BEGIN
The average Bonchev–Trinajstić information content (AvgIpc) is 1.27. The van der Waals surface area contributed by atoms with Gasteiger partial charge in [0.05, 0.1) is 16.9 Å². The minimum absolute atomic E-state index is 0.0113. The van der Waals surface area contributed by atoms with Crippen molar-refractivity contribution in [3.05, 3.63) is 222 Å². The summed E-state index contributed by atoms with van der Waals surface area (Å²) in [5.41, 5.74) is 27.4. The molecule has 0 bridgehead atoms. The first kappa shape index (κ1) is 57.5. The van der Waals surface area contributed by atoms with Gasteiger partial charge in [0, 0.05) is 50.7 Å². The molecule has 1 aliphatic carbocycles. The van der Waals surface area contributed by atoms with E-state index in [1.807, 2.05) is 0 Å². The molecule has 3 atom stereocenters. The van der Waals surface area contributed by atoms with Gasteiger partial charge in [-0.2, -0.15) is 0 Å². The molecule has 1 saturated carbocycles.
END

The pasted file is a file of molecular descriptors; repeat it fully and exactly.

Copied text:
The average Bonchev–Trinajstić information content (AvgIpc) is 1.27. The van der Waals surface area contributed by atoms with Gasteiger partial charge in [0.05, 0.1) is 16.9 Å². The minimum absolute atomic E-state index is 0.0113. The van der Waals surface area contributed by atoms with Crippen molar-refractivity contribution in [3.05, 3.63) is 222 Å². The summed E-state index contributed by atoms with van der Waals surface area (Å²) in [5.41, 5.74) is 27.4. The molecule has 0 bridgehead atoms. The first kappa shape index (κ1) is 57.5. The van der Waals surface area contributed by atoms with Gasteiger partial charge in [0, 0.05) is 50.7 Å². The molecule has 1 aliphatic carbocycles. The van der Waals surface area contributed by atoms with E-state index in [1.807, 2.05) is 0 Å². The molecule has 3 atom stereocenters. The van der Waals surface area contributed by atoms with Gasteiger partial charge in [-0.2, -0.15) is 0 Å². The molecule has 1 saturated carbocycles.